The unscripted reality series updates the Bravo format of five gay men, all experts in various fields, delivering “make-better” experiences (as opposed to makeovers) to a wide array of folks. Having dropped the “for the Straight Guy” element of the original title, the subjects (referred to as “heroes”) in the first 16 episodes include a woman, a gay man, and a trans man.

One quirk of the production process is that the 16 episodes shot last summer in Atlanta were shot out of order from the way they were released on Netflix, with the exception of the very first episode featuring lovable grandfather Tom Jackson. (The last episode filmed is the first episode of Season 2, featuring the show’s first female client.)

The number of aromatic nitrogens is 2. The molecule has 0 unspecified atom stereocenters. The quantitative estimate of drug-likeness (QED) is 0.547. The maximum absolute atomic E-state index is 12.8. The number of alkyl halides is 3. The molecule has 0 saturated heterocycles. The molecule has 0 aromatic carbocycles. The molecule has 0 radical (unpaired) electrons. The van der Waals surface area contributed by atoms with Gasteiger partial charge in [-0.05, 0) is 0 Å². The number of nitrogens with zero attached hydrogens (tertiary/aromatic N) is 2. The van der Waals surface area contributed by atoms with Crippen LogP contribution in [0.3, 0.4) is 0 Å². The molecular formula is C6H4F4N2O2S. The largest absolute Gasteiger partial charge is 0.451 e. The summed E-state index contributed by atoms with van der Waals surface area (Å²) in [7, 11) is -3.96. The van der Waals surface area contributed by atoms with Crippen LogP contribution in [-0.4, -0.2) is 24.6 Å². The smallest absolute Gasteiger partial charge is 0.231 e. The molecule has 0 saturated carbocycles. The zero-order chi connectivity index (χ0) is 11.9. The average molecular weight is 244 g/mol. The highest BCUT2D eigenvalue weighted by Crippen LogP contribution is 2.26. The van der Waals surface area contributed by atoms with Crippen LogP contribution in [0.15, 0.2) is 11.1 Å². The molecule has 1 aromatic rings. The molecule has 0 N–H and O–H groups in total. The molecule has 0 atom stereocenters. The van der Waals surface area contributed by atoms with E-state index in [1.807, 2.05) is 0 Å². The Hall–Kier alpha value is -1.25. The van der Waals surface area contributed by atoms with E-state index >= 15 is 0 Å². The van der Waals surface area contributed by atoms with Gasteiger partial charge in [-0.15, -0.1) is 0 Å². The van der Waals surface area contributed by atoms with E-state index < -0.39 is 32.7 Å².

“We knew that there were going to be eight and eight,” France said.

“But we didn’t know if people would see them,” Brown added. “It was very clear with us that if it might come out, it might not.”


But come out it has. Since the show’s February premiere, it’s been a whirlwind experience for all five of the guys, whose lives have changed dramatically. “I think that it’s kind of impossible for me and a little delusional not to change because everything is changing,” Porowski said. “Our whole lives have been completely uprooted. I’ve been living at hotels for the past two months, but we can take that and we can kind of apply that to what we’re going through.”

While they’ve been surrounded by fame, Brown noted that “none of us have interacted with the people who enjoy the show or the people who support our careers in the show differently. We still show the same love and support. We are still the same people.”